Now as far as the data goes, we were waiting for clarification on a couple of things. One being what is the legality of BurstNET knowingly allowing the transfer of potentially illegal content. Not just terrorist, but copyrighted material. Two, since there was some confusion as to the FBIís letter, could we even give him access to this data? If this was the beginning of a criminal investigation, what kind of issues would this create? Also, since we only had examples of pages with the links and no shell access to the server, how would we know ď73000Ē blogs are hosted here?

    It was Blogetery.comís choice to go public via webhosting talk not ours. When he finally responded to the termination notice, his 1st response was:

    <NAME REMOVED>
    07-11-2010 - 11:04PM I will start new thread on WHT about unacceptable service if you will not put server back online, and will not let me transfer it to another hosting.

    As has been stated on WHT numerous times, we will not be bullied. Blogetery.comís behavior and disregard for our TOS/AUP not only put us at risk, but also every one of our other customers who do make the effort to respond and manage their servers in a professional manner.

    We will provide blogetery.com access to his data within the next 36 hours.
    Joe Marr
    BurstNet Technologies, Inc.
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  4. #169
    1st: I tried to resolve the situation privately with your support/abuse team for few days, then I went public.

    2nd: Apparently you lied to me that server was shut down by the order of law enforcement officials.
    Last edited by affiliateplex; 07-22-2010 at 11:58 AM.
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  5. #170
    Join Date
    Mar 2010
    Posts
    4,487
    I think burst.net did a fine job at handling this and if at anytime I need a budget dedicated server they would be my choice.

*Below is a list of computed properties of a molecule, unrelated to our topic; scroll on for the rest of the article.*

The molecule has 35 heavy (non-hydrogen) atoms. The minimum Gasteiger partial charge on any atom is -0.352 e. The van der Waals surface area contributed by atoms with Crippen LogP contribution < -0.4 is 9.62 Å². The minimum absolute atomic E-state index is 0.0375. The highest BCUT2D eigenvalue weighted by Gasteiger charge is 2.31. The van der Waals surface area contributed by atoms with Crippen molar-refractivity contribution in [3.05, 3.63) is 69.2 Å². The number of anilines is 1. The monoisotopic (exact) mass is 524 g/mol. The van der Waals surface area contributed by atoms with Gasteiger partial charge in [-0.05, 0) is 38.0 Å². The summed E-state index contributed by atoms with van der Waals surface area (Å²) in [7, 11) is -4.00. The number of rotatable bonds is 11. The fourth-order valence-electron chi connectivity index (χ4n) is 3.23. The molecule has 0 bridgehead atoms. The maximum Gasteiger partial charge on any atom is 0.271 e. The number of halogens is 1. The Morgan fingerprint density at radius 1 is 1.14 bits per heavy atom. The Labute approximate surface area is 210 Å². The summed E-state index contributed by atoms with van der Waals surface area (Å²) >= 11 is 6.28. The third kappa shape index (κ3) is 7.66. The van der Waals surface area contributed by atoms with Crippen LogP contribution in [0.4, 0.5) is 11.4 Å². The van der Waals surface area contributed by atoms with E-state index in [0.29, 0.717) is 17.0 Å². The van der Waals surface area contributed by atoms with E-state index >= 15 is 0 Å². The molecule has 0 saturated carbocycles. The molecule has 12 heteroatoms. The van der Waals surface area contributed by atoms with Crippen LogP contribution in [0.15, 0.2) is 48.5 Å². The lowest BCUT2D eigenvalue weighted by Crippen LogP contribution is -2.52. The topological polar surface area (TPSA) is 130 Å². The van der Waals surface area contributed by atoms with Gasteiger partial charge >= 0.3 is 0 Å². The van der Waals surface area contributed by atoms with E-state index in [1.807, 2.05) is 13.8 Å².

Providers have done much worse but it is less known due to the fact that it was not posted on major news
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  6. #171
    Join Date
    Mar 2002
    Location
    ē
    Posts
    785
    Well thats good that the guy finally gets his data back.
    But it seems its the negative publicity, and not bursts good service that made this happen.

    What copyrighted material are you talking about?
    The previous abuse complaint in april was resolved, so as far as you are aware there is no more copyrighted material on his server.

    The FBI requested that you not inform the customer, that seems pretty clear that they just wanted the information, not to disrupt the customers activity.

    AFAIK there is no law prohibiting possession or distribution of bomb making instructions, its easily found through google and you can buy books on it in book stores.
    There is also no law about possession/distribution of death threat letters, only the person who made the threat committed a crime.
    High Quality Web Hosting from Host Ultra
    Visit us online at www.hostultra.com
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  7. #172
    Join Date
    May 2008
    Posts
    858
    Quote Originally Posted by BurstJoeM View Post
    His data is fully intact. We have every intention of returning it to him and are in the process of working out the details.

    Here is a question for WHT users, based on the following what would you have done differently?

    We received an emergency request for contact information for the site’s owner from the FBI on July 9th. The letter claims links to content containing a hit list and instruction/tips on making bombs. The letter states we may choose to terminate the URLs. You verify that the links exist. So, now what?
    My reasoning would be this.

    Did FBI request that an action take place within a very short time frame (let's say 24 hours) or it was up to you to remove it in reasonable time?

    Checking those URLs, are those blog posts OLD? If they're several days old it would be obvious that if those messages were intended to reach someone then they probably already reached that person so it's no urgency.

    Check the client history, does he reply relatively fast to emails or not, does he have history of not replying in short time.

    If FBI requests immediat action, less than 24 hours, I'd remove the network cable from the server or firewall it, notify the client of this and connect KVMoIP to sort it out (well, maybe only if client had history of replying fast to emails and collaborating well).